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How To Listen When Someone is Upset or Grieving

“ When people talk, listen completely. Most people never listen.” Ernest Hemingway.

Listening is key to all effective communication; without the ability to listen effectively messages are easily misunderstood and misinterpreted. In life in general and in particular as a life celebrant (where one is dealing with a diverse selection of people in a variety of heightened states of emotion), listening requires focus, listening means paying attention not just to what we are being told, but to how we are being told it, the use of language and how the other person uses his/ her body. What is of paramount importance when trying to listen to someone who is upset or grieving is to make the initial contact, be there and enable the other person to vocalise their emotions.

In this blog, I wanted to talk about ways to listen and help someone who is grieving or upset. Since the onset of the Covid 19 pandemic two years, ago we have all been in closer proximity to death, loss and grief. As a society though we have not been given any clear guidelines and help on how to deal with this. Of how to help each other/.

To put it simply, in order to process grief people need to talk which means others need to listen. From my own experience of handling personal grief, what the listener does not say is of equal importance to what they do say. For instance, platitudes, however, well-intentioned become cloying, advice is pointless and over empathy (however much you may want to communicate similar feelings of your own grief) becomes annoying. Patience, giving the other person time to talk uninterruptedly and well-formed gently phrased questions go a long way. Being upset or grieving is very unpredictable and a multiplicity of feelings arise, the listener needs to reassure the other person that this is normal and OK. The biggest communication problem is that we listen to reply not understand.  Try to remember that the power of language is in the flexibility of experience it reflects. So initially say little or nothing allowing yourself to be led by the person who is upset, this empowers them too as they are most probably feeling out of control at this present moment and this simple action can aid to better communication

“A sympathetic ears is such a powerful force in human relationships.” Michael P Nichols (The Lost Art of Listening)

So, how does one listen effectually to someone who is upset?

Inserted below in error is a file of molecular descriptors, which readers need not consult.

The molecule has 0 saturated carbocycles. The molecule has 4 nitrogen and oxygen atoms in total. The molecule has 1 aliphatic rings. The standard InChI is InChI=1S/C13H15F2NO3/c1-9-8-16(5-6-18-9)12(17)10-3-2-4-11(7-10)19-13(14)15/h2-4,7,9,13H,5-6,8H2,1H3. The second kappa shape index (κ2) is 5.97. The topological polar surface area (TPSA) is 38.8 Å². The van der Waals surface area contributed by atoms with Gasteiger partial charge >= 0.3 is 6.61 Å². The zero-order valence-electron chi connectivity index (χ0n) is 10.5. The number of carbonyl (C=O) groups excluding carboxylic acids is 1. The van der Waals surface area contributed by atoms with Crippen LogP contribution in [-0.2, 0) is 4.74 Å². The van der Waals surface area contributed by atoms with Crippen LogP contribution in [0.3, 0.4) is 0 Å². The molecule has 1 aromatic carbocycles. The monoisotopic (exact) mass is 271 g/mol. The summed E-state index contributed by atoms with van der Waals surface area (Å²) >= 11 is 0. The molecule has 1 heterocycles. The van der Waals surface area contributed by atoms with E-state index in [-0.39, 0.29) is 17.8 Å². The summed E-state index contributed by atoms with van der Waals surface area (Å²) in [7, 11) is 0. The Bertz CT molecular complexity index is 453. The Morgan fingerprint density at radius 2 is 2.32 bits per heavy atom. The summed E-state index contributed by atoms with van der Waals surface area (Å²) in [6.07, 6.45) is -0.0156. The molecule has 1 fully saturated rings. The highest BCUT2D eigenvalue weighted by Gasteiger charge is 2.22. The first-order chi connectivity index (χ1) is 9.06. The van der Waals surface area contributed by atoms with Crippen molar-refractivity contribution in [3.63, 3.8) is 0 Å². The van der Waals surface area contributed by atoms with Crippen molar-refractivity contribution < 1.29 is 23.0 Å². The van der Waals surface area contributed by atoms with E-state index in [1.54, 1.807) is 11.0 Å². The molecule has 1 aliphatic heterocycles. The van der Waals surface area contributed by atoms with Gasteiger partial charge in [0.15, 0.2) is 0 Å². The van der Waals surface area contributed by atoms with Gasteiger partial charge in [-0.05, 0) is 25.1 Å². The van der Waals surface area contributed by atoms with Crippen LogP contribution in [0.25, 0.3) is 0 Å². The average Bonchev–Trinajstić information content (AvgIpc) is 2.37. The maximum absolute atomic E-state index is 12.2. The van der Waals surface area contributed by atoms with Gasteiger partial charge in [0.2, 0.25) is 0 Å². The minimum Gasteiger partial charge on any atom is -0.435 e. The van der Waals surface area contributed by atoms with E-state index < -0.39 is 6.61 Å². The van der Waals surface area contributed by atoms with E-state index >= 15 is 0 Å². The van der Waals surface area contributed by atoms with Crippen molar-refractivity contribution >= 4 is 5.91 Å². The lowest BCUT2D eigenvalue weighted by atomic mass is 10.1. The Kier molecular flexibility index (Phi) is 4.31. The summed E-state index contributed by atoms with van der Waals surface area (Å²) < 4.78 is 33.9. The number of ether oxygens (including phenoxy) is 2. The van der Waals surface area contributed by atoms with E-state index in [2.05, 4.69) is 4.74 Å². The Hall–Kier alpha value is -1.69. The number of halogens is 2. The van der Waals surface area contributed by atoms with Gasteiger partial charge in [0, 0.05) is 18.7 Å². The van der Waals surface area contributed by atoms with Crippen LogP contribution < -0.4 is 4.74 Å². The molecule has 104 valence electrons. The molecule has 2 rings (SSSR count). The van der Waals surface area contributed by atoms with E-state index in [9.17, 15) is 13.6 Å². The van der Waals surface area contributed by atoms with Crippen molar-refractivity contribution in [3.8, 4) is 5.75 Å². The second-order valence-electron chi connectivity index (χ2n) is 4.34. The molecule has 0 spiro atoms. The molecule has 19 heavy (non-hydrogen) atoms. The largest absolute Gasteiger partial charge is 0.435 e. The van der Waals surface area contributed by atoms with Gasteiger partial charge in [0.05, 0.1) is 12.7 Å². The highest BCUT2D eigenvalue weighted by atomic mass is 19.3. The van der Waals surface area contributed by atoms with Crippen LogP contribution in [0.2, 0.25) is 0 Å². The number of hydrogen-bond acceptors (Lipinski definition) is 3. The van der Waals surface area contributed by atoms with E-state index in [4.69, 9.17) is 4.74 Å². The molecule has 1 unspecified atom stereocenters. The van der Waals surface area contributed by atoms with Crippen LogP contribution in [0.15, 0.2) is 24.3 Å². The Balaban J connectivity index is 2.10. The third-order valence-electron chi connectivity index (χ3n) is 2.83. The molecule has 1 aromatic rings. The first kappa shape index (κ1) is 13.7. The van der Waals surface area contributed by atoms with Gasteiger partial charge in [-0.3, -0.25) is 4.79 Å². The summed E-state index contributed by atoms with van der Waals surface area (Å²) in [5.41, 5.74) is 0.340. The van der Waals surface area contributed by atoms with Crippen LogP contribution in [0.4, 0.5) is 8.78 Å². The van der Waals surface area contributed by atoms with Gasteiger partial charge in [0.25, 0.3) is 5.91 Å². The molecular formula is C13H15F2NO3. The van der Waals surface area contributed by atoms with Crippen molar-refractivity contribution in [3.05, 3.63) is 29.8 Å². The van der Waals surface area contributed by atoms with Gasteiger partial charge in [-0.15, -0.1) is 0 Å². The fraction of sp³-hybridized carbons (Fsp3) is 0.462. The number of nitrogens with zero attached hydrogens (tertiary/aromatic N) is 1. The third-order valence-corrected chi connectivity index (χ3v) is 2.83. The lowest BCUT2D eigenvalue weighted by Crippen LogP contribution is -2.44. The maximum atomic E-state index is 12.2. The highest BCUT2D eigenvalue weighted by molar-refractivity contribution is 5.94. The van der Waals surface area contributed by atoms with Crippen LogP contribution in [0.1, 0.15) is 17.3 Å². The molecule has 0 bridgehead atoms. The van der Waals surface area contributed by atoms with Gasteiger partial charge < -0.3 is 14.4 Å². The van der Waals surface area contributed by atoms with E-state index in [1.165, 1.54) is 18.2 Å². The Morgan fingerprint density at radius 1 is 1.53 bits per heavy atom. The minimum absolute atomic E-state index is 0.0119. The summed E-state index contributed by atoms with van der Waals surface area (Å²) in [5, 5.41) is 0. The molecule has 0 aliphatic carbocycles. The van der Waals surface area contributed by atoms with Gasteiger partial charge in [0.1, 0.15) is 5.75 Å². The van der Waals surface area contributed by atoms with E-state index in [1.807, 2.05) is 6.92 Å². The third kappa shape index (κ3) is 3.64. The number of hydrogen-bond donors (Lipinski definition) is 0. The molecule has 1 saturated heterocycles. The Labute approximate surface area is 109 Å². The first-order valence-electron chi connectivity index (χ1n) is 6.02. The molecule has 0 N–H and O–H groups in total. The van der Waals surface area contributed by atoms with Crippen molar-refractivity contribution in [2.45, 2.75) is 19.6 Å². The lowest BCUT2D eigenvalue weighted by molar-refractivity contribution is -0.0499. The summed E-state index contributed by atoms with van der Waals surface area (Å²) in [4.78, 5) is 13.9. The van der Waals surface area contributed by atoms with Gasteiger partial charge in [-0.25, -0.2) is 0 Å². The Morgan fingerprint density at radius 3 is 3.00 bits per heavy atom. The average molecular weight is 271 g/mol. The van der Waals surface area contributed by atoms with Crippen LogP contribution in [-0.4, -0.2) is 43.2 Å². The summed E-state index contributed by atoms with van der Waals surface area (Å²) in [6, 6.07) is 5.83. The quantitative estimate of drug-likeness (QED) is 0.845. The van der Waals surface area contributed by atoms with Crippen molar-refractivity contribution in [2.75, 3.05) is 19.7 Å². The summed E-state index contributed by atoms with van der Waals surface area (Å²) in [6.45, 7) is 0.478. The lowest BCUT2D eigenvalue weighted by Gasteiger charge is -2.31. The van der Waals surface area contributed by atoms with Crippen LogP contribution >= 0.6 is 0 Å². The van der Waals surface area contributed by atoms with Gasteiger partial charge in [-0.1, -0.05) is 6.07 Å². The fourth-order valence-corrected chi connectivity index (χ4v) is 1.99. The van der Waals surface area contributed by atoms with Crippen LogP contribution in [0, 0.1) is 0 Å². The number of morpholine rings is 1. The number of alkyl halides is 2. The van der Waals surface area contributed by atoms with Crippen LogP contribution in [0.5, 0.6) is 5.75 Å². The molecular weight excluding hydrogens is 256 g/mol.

Whatever the causes of an emotional upset, the principles of listening are still the same and are as effective whether coming from a friend, colleague or professional.  Here is just a simple checklist to work from and this is not exhaustive by any account, each situation will be different and will require a slightly different response.

  • Initially check the shape that you are in personally, if you are affected by the situation and how, your aim here is to remain calm but detached. If you are too involved and not calm it may be advisable to ask someone else to help instead.  Try to ground yourself as appearing anxious and awkward does not help.
  • Make the initial contact, the person who is upset may prefer a neutral setting for this or may wish to remain where they feel secure and safe. Ask where the other person would like to see you.
  • Do a quick check of the environment you are meeting in, especially if you are a professional and have never visited the other person previously.  Looking for basics like exits, bathrooms, and kitchen are always useful. You may need to make tea, provide tissues and such like.
  • Similarly, if you are here in a professional capacity introduce yourself and state what you are present. For example “ My name is Sonia, I am a life celebrant, we spoke yesterday on the phone and I am here to help you. “Use an ice breaker if necessary, such as;“  I am so sorry to hear your news”.
  • Listen with your eyes. What is the other person communicating via non verbal signals? Watch for indicators like clenched fists, tightening of the jaw and tears forming. These provide a window to the emotions raging behind. Also be aware of tone and volume of voice.
  • Listen with your mind. Remain completely focused on the other person and what they are saying. Don’t be one step ahead and thinking of a response before they have vocalised their feelings. Preempting what another may or may not be about to say distracts one form the present moment and it is imperative to listen to your full extent. Imagine how the impact if you were to forget the basic facts regarding a loved one’s death simply because you were already planning what you were going to recommend as a venue for the ceremony, for example.